BACKGROUND: Anterior cruciate ligament (ACL) injuries can have negative consequences on the careers of National Football League (NFL) players, however no study has ever analyzed the financial impact of these injuries in this population.
PURPOSE: To quantify the impact of ACL injuries on salary and career length in NFL athletes.
STUDY DESIGN: Cohort study; Level of evidence, 3.
METHODS: Any player in the NFL suffering an ACL injury from 2010 to 2013 was identified using a comprehensive online search. A database of NFL player salaries was used to conduct a matched cohort analysis comparing ACL-injured players with the rest of the NFL. The main outcomes were the percentage of players remaining in the NFL and mean salary at 1, 2, 3, and 4 years after injury. Cohorts were subdivided based on initial salary: group A,$2,000,000. Mean cumulative earnings were calculated by multiplying the percentage of players remaining in the league by their mean salaries and compounding this each season.
RESULTS: NFL athletes suffered 219 ACL injuries from 2010 to 2013. The 7504 other player seasons in the NFL during this time were used as controls. Significantly fewer ACL-injured players than controls remained in the NFL at each time point (P < .05). In group A, significantly less ACL-injured players remained in the NFL at 1 to 3 seasons after injury (P < .05), and in group B, significantly less ACL-injured players remained in the NFL at 1 and 2 seasons after injury (P < .05). There was no significant decrease in group C. Players in groups A and B remaining in the NFL also had a lower mean salary than controls (P < .05 in season 1). The mean cumulative earnings over 4 years for ACL-injured players was $2,070,521 less per player than uninjured controls.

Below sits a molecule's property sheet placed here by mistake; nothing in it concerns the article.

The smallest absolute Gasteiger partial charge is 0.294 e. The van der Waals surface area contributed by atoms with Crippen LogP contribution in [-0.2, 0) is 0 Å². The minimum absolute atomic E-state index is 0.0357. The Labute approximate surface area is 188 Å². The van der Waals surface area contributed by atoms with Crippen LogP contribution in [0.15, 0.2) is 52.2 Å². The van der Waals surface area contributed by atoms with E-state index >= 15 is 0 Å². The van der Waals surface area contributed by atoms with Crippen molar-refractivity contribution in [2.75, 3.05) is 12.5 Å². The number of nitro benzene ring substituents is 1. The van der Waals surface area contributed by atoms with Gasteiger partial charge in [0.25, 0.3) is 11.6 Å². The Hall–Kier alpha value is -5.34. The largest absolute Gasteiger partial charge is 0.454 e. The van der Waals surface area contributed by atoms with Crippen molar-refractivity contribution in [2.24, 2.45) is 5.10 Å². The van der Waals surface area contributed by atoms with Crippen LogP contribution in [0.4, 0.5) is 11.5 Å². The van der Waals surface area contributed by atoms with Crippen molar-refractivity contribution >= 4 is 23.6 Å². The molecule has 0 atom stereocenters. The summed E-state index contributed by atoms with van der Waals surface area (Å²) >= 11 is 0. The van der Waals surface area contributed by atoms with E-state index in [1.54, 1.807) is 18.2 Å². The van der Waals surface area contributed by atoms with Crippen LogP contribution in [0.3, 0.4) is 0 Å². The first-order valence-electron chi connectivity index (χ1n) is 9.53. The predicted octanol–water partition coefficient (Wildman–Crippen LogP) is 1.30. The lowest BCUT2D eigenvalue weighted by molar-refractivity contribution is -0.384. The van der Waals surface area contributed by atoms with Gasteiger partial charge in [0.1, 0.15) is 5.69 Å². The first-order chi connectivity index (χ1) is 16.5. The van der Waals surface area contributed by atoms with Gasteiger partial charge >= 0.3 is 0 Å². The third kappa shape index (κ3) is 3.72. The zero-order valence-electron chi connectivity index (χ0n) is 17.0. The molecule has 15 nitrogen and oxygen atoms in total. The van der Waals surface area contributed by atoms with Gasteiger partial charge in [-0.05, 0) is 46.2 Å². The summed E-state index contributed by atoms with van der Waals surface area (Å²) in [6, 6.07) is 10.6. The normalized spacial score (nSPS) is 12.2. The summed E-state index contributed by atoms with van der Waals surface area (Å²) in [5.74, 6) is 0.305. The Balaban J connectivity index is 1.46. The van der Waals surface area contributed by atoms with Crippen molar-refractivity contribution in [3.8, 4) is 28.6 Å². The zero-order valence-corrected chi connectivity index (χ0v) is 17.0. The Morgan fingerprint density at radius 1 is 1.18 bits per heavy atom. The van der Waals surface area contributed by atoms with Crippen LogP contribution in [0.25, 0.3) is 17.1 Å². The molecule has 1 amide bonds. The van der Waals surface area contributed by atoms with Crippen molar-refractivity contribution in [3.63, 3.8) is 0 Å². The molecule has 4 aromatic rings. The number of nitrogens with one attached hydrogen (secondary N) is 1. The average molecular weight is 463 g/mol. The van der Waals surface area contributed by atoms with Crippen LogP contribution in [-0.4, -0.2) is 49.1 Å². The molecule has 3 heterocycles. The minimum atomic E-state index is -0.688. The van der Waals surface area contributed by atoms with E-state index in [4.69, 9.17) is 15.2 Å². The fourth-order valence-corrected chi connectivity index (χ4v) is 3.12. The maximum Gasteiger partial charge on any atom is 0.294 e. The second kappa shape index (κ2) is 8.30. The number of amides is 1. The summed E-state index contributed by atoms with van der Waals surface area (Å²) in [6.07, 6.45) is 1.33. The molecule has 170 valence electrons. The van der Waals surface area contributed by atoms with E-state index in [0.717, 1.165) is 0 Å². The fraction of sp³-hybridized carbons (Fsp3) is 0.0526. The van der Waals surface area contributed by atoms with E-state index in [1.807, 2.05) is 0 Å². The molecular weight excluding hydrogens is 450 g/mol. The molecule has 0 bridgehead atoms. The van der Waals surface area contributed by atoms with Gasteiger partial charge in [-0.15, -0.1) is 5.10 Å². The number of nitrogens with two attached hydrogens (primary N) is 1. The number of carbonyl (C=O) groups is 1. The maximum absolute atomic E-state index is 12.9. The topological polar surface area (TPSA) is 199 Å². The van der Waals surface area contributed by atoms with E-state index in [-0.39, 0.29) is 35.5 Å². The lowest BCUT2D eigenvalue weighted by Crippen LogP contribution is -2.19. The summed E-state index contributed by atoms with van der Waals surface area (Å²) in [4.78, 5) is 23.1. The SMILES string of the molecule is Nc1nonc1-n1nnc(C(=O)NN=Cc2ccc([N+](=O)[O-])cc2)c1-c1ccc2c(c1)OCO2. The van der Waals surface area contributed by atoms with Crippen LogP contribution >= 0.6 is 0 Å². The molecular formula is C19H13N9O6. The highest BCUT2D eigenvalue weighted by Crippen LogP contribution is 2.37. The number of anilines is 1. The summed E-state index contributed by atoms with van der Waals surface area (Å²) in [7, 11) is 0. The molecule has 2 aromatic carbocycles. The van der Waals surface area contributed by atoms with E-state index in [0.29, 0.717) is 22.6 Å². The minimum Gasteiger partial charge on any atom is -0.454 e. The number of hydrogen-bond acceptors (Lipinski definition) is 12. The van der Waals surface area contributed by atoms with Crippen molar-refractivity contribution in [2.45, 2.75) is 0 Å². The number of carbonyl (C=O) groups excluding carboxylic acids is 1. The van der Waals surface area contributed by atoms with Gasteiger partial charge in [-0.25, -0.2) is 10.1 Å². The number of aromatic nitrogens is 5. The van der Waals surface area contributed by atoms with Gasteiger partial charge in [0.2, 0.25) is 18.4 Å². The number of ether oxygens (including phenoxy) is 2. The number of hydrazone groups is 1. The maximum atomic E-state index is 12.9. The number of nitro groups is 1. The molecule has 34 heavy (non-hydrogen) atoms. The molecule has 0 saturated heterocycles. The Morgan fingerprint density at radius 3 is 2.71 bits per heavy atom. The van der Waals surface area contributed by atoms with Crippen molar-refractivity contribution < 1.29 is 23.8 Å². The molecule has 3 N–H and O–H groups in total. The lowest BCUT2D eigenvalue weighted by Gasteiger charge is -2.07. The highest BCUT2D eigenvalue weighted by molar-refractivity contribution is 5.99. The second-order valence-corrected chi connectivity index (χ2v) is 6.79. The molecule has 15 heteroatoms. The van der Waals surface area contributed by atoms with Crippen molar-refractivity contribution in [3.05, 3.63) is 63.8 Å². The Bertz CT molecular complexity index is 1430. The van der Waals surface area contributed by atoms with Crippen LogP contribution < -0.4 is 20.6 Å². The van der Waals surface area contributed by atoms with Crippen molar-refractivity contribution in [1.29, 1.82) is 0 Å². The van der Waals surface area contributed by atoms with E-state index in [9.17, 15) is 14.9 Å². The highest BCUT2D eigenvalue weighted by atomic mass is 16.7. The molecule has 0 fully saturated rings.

CONCLUSION: On average, ACL-injured players earned $2,070,521 less than salary-matched controls over the 4 years after injury. Players initially earning less than $2 million per year have lower mean salaries and are less likely to remain in the league than uninjured controls. The careers of players initially earning over $2 million per year, meanwhile, are not negatively affected. This demonstrates the degree of negative impact these injuries have on the careers of NFL players. It also indicates that a player's standing within the league before injury strongly influences how much an ACL injury will affect his career.
Recommended CitationSecrist, Eric S.; Bhat, Suneel B.; and Dodson, Christopher C., "The Financial and Professional Impact of Anterior Cruciate Ligament Injuries in National Football League Athletes." (2016). Rothman Institute. Paper 78.
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